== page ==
Poem: ‘The Return’

photo of person walking near orange leafed trees
Photo by KIM DAE JEUNG on Pexels.com

She was sat
on the old porch, a piece
of me I’d left
behind
in some spring
long ago. I knew it
in an instant, as
soon as she looked up—
our minds dovetailing as if
nothing had happened
in those draining,
intervening years. A part
of me wanted
to leave,
to move on and deny
what my heart was insisting, but
the spark was still there,
some sweet, indefinable
thing.

She tapped
the space beside her and
I sat down
on the creaking pinewood. The air was
still,
a low September sun
buttering the track
in front of us
and the turning trees
all around us
and the pale skin
of her arms, her legs,
and that gentle,
dappled face.

“Do you remember
when we were spring?”

I nodded, watching
her lips break
into that dimpled smile. In
her eyes I saw again
the boats
and the blossom,
like promises, journeys
only taken in our minds

poem © copyright Francis Barker 2012

Poem ‘Hurricane’s Grave’

Hurricane’s Grave

A copse can be an intimate
friend. Most days he roamed there, always
finding something to love, a life of
reasonable expectation.
Late winter was a favourite time; tree tops
took on reddish hues and
there were further signs other
than snowdrops
and blue tits’ brighter songs, of the
burgeoning spring

Today was different. Large boots
had been this way,
their wearer, like
a stump line of grey, stood
barely seen by an old fence, through straight
saplings in sunlight.
He approached the figure, which seemed
to dissipate like mist in the sun, something
he’d mistaken for form
and life

But it was more than
a notion that had led him there. The fence
overlooked a rolling field, familiar lumps
and bumps of pasture unchanged
for decades,
where lords in their demesnes might
still rule for all he knew.
He leant on the fence, it
gave way in his hand. A piece of torn
grey cloth freed from a nail, flopped to
the damp ground.
He held it,
felt its old thick weave— like a uniform

He pondered the scene in front
of him, gave space to wartime tales,
the remembered lumps and
bumps which might easily hide a
hurricane’s grave

image and poem © copyright david f. barker 2012

* The Hurricane here, is a British WWII fighter plane

Poem ‘The Sparrow’

English: A male House Sparrow in Victoria, Aus...
English: A male House Sparrow in Victoria, Australia in March 2008 (Photo credit: Wikipedia)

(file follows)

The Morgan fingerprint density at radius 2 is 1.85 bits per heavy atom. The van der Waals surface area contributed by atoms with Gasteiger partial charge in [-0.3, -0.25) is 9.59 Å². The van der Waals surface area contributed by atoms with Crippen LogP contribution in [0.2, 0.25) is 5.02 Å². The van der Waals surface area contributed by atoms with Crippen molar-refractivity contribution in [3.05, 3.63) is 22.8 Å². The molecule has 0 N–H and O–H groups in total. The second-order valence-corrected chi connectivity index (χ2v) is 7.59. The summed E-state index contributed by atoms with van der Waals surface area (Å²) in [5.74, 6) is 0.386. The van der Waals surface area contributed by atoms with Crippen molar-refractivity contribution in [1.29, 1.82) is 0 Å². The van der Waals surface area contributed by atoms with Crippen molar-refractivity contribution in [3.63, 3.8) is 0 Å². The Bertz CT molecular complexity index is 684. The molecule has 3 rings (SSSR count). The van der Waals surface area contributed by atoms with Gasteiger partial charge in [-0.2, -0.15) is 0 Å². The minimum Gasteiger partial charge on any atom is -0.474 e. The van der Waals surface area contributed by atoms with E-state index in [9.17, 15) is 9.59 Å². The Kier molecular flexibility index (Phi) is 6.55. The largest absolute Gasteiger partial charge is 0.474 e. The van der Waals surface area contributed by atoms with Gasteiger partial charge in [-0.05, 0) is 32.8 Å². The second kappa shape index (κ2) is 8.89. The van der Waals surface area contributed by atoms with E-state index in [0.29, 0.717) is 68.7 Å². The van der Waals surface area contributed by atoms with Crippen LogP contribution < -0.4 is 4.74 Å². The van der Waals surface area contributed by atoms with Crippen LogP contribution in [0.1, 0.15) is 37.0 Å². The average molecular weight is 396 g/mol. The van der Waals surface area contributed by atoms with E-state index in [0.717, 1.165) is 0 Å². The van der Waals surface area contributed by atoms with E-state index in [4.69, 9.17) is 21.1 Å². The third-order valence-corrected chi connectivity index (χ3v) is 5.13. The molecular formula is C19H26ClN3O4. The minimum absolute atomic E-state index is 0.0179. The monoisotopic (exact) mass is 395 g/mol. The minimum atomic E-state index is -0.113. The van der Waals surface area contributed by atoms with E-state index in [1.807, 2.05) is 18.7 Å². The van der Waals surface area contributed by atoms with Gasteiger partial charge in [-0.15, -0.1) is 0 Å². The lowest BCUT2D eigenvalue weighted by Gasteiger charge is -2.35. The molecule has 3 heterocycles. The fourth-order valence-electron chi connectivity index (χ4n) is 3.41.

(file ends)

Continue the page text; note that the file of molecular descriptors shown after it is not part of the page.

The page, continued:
The Sparrow

The sparrows are gone and now the winter is lonely.
Their spaces are taken by the gravelled drives
and the paved gardens. There will be no reprieve
but as the little bird leaves, like the wise man
deserts a fool, know that everything has its time
and that ours, too, is almost run.
*
The horse chestnut’s elephantine trunk glows warm
in the low winter sun, its clawing bareness stretches
into a cleansing sky. A narrow shaft of yellow light
dispels the rime on the whitened sward,
and the hanging orange globes of the passion flower,
like tiny suns, remind us of long gone warmth,
a hint of the approach of solstice day.
*
The lone robin stands guard, like a redcoat
patrolling his shed roof, punching way above his weight
to see off the bigger birds, those who would dare
plunder his own private space. He has nothing
but disdain for the squabbling starlings
who strut around in their shiny suits
in vain shows of bluster and pretence.
*
Even the cowslips thought it was spring.
Over keen, they showed their yellow hats
when the weather was mild and now they’re
caught out in a sudden arctic blast.
So too, the evergreen rosemary, whose lilac flowers,
though welcome, reveal the underlying unease
at the heart of the garden.
*
So we grew to like mowing the lawn, put up
with cutting the hedge. We let the poppies grow wild
and the elderflower rampage. We even learned
to love nettles and the funny little weeds –
but the sparrow never came back. They say he lives
in tiny enclaves now, in the fringes with red squirrels,
quite unknown in these parts, where the blackbird
chinks a meagre winter song.

poem © copyright df barker 2012

*first published in poetry collection ‘Anonymous Lines’, available on amazon.com

http://www.amazon.co.uk/Anonymous-Lines-ebook/dp/B005SGWTOG/ref=sr_1_1?s=books&ie=UTF8&qid=1338013669&sr=1-1&tag=acleint06-21

Please also see this: http://www.amazon.co.uk/s/ref=sr_tc_2_0?rh=i%3Astripbooks%2Ck%3AMilly+Reynolds&keywords=Milly+Reynolds&ie=UTF8&qid=1338013925&sr=1-2-ent&field-contributor_id=B0056IY4OE